– Ralph W. Emerson
Tonight and tomorrow (in the northern hemisphere) are the traditional dates for many of the major spring/summer festivals in modern Paganism. Beltane, Bealtaine, May Day, Floralia, Protomayia, and Walpurgis Night, to name just a few. This fire festival heralds the coming of summer and is a high holiday, a liminal time when the barriers between our world and the otherworld were thin. In many traditions and cultures it is a time of divine union and fertility.
Walpurgis Night bonfire, near lake Ringsjo, Sweden
Photo by David Castor
“We celebrate the new crops coming in, celebrating initiation and fertility. It is a sharing of Appalachian traditions. West Virginia is among the most Appalachian of the states. A lot of the traditions that were here tonight were celebrated here not even a hundred years ago.” – George Fain, president of Marshall University Pagan Association
“On the night itself, hundreds of performers lead a fire-lit procession around [Calton Hill]. They move through a fire gate and round points representing earth, air, water and fire. The festivities reach a climax when the Green Man, a symbol of the first growth of summer, arrives and is crowned by the May Queen.” – Martin Couper, The Edinburgh Evening News
“Beltane, meaning bright fire, is one of the four Celtic cross-quarter festivals celebrating the changing of seasons. ‘People have, as far as we can tell, [always] celebrated the changing of the seasons,’ Dr. Robin Larsen, co-founder and director of the Center for Symbolic Studies says. Beltane, an ancient festival typically celebrated on the last two days of April and the first two days of May is a time to awaken the earth’s spirit to get ready for spring. ‘March doesn’t feel so spring like,’ Larsen says. ‘When you get to the end of April you’re really there and you know summer is coming.'” – Tara Quealy, Chronogram Magazine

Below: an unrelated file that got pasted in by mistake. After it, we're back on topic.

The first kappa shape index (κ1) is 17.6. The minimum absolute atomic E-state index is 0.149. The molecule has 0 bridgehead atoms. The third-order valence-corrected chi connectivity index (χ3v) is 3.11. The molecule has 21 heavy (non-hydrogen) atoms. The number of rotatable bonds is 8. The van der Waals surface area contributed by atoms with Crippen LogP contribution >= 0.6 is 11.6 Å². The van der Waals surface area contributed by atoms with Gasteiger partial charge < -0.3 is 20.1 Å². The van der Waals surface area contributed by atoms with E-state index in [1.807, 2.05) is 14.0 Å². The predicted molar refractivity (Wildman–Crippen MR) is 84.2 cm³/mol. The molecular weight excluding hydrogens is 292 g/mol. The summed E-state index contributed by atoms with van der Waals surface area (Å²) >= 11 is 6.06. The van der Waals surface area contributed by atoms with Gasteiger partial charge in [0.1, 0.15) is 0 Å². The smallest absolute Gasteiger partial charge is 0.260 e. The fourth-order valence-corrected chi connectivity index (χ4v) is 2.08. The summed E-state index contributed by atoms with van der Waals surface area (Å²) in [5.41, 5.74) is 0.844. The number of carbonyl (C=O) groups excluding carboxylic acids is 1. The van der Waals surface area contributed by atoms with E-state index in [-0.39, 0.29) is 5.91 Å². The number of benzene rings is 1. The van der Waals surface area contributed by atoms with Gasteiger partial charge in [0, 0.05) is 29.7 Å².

“Each year, in the evening of April the 30th, Swedes and Finns celebrate Saint Walpurgis, one of the most popular festivities during the year alongside of Christmas and Midsummer. Walpurgis Night receives the name of “Valborg” in Sweden and “Vappu” in Finland, and is a very lively celebration where people spend the night together and sing traditional songs to welcome spring.” – Scandinavica.com
“Thursday is May Day, which, depending on your leanings, is a pagan pole-dancing holiday, a day of labor solidarity against The Man, a day off for immigrants and their supporters, or some combination of all three, a grab-bag of un-American activity. (To the latter group, Happy Law Day!)” – Swati Pandey, Los Angeles Times
“The festival of May Day (May 1st) has been widely celebrated for centuries, even millennia. Essentially a seasonal and floral festival concerned with the spring rebirth of vegetation after its death in winter, it is a festival of all things green in nature … our modern May Day holiday has a rich past, redolent with symbolism and meaning. Whether we take a deep historical view, or whether we just have fun in the sun, May Day (Beltaine) is one of the key turning points of the ritual year.” – Rob Tillett, Astrology on the Web
“The Earth softens under the caress of the sun and all the world is new. We emerge from the darkness of a long, difficult winter; our eyes drink in rolling green hills budding branches and tender shoots. We breathe deeply the fresh fragrance of radiant blossoms. We have survived!” – Selena Fox, Circle Sanctuary
May you all be especially blessed this evening and tomorrow.